Q: What would be the title of your autobiography?
The first thing that comes to mind is Blessed. Make no mistake, life had had its challenges over the years and each challenge has brought a test of my resiliency. However, I feel fortunate to have the love and support of my family and to work in the field I love.  

Q: What is one word of advice you can offer to young women who want to reach your level of success?
Keep learning, build your resiliency, and continue to grow your leadership capacity. When opportunities come along, commit to making the most of them.

Q: Which woman inspires you and why? 
The woman who influenced and inspired me the most was my mother. She grew up in a small rural community in Illinois. Her mother died when she was seven years old, and her father raised five daughters. She was the first in her family to graduate from college and she held multiple degrees in education. She raised four children, was a teacher and education leader in our local community and instilled that love of learning in me from a very young age. Her imprint on my life is undeniable.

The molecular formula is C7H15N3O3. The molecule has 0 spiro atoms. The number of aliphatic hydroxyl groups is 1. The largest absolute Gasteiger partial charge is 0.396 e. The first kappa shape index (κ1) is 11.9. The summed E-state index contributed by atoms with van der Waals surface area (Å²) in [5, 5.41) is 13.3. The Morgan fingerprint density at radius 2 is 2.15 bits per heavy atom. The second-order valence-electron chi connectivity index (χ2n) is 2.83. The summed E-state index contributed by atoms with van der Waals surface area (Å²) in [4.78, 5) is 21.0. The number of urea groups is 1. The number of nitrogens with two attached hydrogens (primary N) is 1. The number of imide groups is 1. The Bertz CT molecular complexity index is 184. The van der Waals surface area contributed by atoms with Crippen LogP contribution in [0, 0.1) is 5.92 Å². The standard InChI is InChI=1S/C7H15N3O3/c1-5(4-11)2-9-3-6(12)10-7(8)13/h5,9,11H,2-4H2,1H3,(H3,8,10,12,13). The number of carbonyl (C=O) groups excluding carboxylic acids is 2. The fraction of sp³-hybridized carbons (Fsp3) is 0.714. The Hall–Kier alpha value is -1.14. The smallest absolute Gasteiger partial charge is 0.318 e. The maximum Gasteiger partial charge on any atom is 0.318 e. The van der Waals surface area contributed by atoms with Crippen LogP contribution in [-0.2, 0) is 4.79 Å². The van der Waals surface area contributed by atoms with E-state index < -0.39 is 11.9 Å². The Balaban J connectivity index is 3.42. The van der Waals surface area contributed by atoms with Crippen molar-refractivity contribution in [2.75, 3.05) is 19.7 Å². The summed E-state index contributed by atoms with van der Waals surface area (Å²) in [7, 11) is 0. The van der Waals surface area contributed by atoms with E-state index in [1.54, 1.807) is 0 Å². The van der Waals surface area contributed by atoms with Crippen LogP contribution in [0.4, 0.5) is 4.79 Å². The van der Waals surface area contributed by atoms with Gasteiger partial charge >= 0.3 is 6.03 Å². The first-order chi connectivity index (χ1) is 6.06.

Q: How can people get in touch with you? 
Connect with me through LinkedIn. I enjoy meeting new people across the education, publishing, and software industry.

Five Things About Jean Sharp

1. What celebrity would you like to meet at Starbucks for a cup of coffee?
If truth be told, I don’t drink coffee. My drink of choice at Starbucks is a venti black unsweetened iced tea with extra ice, which I order nearly every morning. In fact, I have one on my desk now. If you scan my bookshelves, you will discover that I own nearly every leadership book John Maxwell has ever written. And over tea, I would like to talk with him about turning mistakes into steppingstones for success, a concept he detailed in his book Failing Forward. Years later, I still reach for this book often.

2. What would your perfect vacation look like?